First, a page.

Responding to the Tsunami Tragedy: Women Must be at the Heart of Rebuilding Shattered Communities
5 January 2005, New York, USA
The Asian Tsunami struck two days after I returned to Malaysia and Singapore to be with my family for the New Year. Across the region, planned New Year celebrations turned into candlelight and prayer gatherings, as the media announced rising death tolls.
Over 150,000 have been confirmed dead, over a million have been displaced, and at least five million are in need of immediate assistance for survival. We may never be able to measure the full scale of the disaster: the precise numbers of dead, missing, and displaced and the utter decimation of lives, homes, economies, and communities. But it is painfully clear that we are bearing witness to of one of the most devastating natural disasters in recent history. The tsunami recognized no distinctions of race, ethnicity, religion, class, gender, or age. It devastated coastal villages as well as luxurious beach resorts. It ripped through lands stricken by war as well as those rooted in peace. While the focus of the response is rightly on saving lives and delivering immediate relief, we must already start conceptualizing a comprehensive strategy for longer-term reconstruction and development. The approach that we take in the current relief efforts will set the foundations for the healing and rebuilding of shattered communities, economies, and capacities.
Both the immediate and long-term response must be shaped by the realities on the ground in the areas affected. In two of the worst hit areas, the province of Aceh in Indonesia and Sri Lanka, the current devastation converges with the complex consequences of decades-long civil war and, in some places, severe poverty. These forces have generated division and deprivation. But they have also led to the emergence of survival systems and mutual-aid networks, including among internally displaced and refugee communities. And women have been at the forefront of many of these. So, as the international community organizes to provide much needed assistance, it must prioritize the mobilization and support of women’s networks that are crucial for emotional, social, and economic recovery. In short, women must be at the heart of the relief efforts and the re-building of shattered communities.
In Aceh, which suffered two thirds of the total death toll of the disaster, women are renowned for their central role in society and have for years been at the heart of community networks. With the out-migration of men, seeking both protection and economic security, to neighbouring provinces and countries since the 1980s, it is estimated that women comprised up to 70 percent of Aceh’s population of four million. Through years of conflict, the multiple roles women played came to form the lifeline of their communities: heading households, sustaining subsistence economies, raising children, and caring for the sick, wounded, and elderly. In this province and elsewhere, women have been at the forefront of developing survival strategies and struggling to keep their communities and economies alive, even while bearing the violence of war and the burden of poverty.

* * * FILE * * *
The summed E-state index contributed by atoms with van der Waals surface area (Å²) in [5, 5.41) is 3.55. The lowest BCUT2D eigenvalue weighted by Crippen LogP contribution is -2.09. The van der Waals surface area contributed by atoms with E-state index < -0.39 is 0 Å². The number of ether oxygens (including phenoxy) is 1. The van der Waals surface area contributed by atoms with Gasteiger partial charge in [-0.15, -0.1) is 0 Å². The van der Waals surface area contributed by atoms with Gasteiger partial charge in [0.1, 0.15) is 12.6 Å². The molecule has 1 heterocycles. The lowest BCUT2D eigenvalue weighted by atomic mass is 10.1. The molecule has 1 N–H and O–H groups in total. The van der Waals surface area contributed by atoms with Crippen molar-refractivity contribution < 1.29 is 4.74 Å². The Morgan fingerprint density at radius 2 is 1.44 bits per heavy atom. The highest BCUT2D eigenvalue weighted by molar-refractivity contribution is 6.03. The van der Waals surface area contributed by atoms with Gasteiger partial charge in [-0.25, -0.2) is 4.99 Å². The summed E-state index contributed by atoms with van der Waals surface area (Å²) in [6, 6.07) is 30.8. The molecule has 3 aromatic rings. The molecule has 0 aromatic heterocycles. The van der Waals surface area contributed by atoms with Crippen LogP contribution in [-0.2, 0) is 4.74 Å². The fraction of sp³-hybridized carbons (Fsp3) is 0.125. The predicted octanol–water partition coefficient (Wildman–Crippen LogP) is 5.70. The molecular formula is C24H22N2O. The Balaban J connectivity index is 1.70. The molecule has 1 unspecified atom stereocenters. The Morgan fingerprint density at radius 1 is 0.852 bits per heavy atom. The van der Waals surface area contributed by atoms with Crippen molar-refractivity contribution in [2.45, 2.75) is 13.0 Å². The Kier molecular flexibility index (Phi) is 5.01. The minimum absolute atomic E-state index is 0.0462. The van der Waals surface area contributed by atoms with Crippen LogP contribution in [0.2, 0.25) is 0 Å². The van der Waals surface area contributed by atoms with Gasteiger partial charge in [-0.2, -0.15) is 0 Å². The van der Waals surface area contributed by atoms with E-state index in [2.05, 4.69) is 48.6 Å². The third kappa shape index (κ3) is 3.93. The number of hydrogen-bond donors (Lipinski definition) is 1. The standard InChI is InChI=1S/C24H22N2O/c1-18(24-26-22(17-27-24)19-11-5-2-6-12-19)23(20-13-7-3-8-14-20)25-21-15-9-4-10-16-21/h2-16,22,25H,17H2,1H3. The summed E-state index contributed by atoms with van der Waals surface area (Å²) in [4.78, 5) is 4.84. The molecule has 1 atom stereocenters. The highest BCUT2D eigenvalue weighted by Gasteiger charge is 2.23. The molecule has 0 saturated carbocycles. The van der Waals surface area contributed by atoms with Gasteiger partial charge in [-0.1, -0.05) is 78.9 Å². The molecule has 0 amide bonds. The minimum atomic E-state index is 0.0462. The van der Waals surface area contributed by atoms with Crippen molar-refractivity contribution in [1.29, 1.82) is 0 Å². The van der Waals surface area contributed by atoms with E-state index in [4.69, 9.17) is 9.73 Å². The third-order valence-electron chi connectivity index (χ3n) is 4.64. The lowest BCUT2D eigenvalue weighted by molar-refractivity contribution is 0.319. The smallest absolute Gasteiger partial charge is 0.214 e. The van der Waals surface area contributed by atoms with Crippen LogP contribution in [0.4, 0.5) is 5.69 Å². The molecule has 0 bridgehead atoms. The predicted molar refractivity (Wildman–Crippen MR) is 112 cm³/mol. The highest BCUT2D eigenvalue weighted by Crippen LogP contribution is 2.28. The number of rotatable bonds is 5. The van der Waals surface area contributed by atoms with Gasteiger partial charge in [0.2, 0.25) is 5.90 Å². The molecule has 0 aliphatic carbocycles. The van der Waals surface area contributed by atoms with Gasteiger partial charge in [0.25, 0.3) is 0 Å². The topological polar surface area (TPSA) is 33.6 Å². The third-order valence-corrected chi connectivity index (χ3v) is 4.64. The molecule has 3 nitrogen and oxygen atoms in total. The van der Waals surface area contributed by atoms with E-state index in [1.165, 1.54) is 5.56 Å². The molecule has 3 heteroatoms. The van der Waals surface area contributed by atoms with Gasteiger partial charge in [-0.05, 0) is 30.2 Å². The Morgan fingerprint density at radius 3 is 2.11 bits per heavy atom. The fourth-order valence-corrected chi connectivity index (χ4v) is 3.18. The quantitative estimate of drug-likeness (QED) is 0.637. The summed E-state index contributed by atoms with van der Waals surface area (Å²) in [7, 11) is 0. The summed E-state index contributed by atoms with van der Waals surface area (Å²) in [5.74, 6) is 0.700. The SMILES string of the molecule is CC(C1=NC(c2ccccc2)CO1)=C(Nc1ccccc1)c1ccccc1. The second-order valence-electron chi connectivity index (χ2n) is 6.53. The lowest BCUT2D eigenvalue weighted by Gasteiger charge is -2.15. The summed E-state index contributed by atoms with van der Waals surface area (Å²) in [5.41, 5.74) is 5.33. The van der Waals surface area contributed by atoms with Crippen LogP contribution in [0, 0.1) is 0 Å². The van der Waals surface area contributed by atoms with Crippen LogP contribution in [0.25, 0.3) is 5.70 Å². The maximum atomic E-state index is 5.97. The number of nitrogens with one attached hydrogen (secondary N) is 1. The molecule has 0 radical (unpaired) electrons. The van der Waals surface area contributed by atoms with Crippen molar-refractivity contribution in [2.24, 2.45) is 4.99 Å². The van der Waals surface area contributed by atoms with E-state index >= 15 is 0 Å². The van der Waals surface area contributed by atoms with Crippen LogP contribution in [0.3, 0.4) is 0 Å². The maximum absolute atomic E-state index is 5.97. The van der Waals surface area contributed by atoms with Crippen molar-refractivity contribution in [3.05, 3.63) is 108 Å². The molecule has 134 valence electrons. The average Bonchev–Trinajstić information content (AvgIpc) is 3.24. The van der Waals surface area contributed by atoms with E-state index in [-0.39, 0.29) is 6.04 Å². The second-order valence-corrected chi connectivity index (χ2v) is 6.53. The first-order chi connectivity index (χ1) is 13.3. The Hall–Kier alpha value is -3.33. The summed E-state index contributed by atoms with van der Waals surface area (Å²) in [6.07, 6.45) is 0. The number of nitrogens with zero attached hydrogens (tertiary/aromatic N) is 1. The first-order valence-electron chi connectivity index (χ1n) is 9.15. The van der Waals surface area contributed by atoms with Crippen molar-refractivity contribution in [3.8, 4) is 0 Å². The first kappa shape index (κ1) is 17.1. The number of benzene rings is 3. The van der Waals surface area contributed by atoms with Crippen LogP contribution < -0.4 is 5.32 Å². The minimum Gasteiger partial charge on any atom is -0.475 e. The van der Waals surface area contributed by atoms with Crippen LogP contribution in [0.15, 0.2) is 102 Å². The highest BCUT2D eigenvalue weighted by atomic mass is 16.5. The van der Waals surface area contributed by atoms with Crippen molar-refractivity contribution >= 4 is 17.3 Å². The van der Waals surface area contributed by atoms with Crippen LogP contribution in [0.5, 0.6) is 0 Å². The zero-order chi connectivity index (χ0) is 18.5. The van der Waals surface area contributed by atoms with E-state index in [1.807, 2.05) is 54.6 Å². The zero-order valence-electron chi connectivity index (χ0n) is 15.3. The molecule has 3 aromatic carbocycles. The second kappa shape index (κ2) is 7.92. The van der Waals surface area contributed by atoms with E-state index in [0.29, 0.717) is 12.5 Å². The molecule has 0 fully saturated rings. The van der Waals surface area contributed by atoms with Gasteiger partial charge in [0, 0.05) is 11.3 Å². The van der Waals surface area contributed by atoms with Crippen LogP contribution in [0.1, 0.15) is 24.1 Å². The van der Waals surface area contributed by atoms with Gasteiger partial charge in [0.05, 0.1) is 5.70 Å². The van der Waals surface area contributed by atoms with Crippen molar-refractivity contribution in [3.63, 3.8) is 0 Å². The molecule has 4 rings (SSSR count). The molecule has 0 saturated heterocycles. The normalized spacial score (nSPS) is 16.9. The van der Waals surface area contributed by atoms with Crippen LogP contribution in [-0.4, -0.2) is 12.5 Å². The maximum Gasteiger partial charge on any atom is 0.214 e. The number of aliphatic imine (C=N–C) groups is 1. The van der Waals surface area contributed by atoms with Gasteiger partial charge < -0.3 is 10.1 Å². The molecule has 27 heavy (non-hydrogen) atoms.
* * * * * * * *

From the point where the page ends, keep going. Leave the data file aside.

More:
However, the relief and reconstruction operations being deployed should not expose them to further danger and trauma. Independent monitors must be immediately deployed to ensure that all aspects of the aid operations, from distribution to security, are aligned with international norms and codes of conduct. Today, the women who have survived the tsunami suffer from multiple trauma; many, including widows, have lost another round of children and family members to this tragedy. The women’s organizations that UNIFEM has been working with in Indonesia, Sri Lanka, India, and Thailand are collecting information about the ways that women have been affected by the disaster. One woman wrote to us about a colleague who survived by climbing onto the roof of her house and now faces the third displacement in her short life: first displaced because of war, second as reconciliation began, and now because of the tsunami. Women’s groups in Sri Lanka have already reported incidents of rape and molestation of women and girls in rescue operations and in temporary shelters. In Aceh, where aid operations are taking place under the framework of continuing civil emergency, women volunteers have reported facing harassment and intimidation.
For our part, UNIFEM, the women’s fund of the United Nations, will be working with UN partners to advocate for allocation of resources and expertise to strengthen women’s networks and ensure that that their needs and realities are reflected in policies, practices, and resource allocations through the phases of relief, recovery, and development.
The response to this devastation must simultaneously address the urgency of the present and the inequalities and injustices of the past. The special protection needs of women and girls require attention, and the voices and perspectives of women and women’s support networks need to be given visibility in national strategies for relief and reconstruction, by aid organizations, and by the media. By responding in this way, we can turn this crisis into an opportunity for laying the foundations of a future where all people can live with dignity, security, and justice.